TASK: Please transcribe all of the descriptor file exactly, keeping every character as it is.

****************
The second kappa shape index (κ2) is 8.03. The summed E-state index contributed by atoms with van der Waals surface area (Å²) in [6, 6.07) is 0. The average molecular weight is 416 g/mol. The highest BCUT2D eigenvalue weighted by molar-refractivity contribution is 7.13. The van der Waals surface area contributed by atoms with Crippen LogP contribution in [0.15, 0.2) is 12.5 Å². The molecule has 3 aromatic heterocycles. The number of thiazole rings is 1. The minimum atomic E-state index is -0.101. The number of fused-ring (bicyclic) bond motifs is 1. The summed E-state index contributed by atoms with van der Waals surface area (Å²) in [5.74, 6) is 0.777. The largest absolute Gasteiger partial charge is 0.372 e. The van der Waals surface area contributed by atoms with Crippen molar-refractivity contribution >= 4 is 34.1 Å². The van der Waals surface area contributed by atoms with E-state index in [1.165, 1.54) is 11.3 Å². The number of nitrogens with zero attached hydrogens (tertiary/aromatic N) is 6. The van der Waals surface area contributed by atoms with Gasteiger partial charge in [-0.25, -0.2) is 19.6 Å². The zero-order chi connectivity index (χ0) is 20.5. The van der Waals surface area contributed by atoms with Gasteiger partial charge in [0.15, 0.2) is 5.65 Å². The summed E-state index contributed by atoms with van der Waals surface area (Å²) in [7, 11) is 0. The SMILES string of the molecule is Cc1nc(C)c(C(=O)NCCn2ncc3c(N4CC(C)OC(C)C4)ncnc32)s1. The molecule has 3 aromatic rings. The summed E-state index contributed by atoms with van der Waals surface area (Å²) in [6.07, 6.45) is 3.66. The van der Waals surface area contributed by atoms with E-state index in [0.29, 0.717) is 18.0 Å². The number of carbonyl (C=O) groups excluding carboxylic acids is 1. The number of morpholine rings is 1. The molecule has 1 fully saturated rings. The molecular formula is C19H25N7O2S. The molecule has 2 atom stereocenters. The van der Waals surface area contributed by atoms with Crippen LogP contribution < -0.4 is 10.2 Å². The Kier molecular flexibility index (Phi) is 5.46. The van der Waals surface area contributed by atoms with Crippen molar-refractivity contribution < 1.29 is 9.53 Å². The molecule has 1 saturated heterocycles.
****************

The second kappa shape index (κ2) is 8.03. The summed E-state index contributed by atoms with van der Waals surface area (Å²) in [6, 6.07) is 0. The average molecular weight is 416 g/mol. The highest BCUT2D eigenvalue weighted by molar-refractivity contribution is 7.13. The van der Waals surface area contributed by atoms with Crippen LogP contribution in [0.15, 0.2) is 12.5 Å². The molecule has 3 aromatic heterocycles. The number of thiazole rings is 1. The minimum atomic E-state index is -0.101. The number of fused-ring (bicyclic) bond motifs is 1. The summed E-state index contributed by atoms with van der Waals surface area (Å²) in [5.74, 6) is 0.777. The largest absolute Gasteiger partial charge is 0.372 e. The van der Waals surface area contributed by atoms with Crippen molar-refractivity contribution >= 4 is 34.1 Å². The van der Waals surface area contributed by atoms with E-state index in [1.165, 1.54) is 11.3 Å². The number of nitrogens with zero attached hydrogens (tertiary/aromatic N) is 6. The van der Waals surface area contributed by atoms with Gasteiger partial charge in [-0.25, -0.2) is 19.6 Å². The zero-order chi connectivity index (χ0) is 20.5. The van der Waals surface area contributed by atoms with Gasteiger partial charge in [0.15, 0.2) is 5.65 Å². The summed E-state index contributed by atoms with van der Waals surface area (Å²) in [7, 11) is 0. The SMILES string of the molecule is Cc1nc(C)c(C(=O)NCCn2ncc3c(N4CC(C)OC(C)C4)ncnc32)s1. The molecule has 3 aromatic rings. The summed E-state index contributed by atoms with van der Waals surface area (Å²) in [6.07, 6.45) is 3.66. The van der Waals surface area contributed by atoms with E-state index in [0.29, 0.717) is 18.0 Å². The number of carbonyl (C=O) groups excluding carboxylic acids is 1. The number of morpholine rings is 1. The molecule has 1 fully saturated rings. The molecular formula is C19H25N7O2S. The molecule has 2 atom stereocenters. The van der Waals surface area contributed by atoms with Crippen LogP contribution < -0.4 is 10.2 Å². The Kier molecular flexibility index (Phi) is 5.46. The van der Waals surface area contributed by atoms with Crippen molar-refractivity contribution < 1.29 is 9.53 Å². The molecule has 1 saturated heterocycles.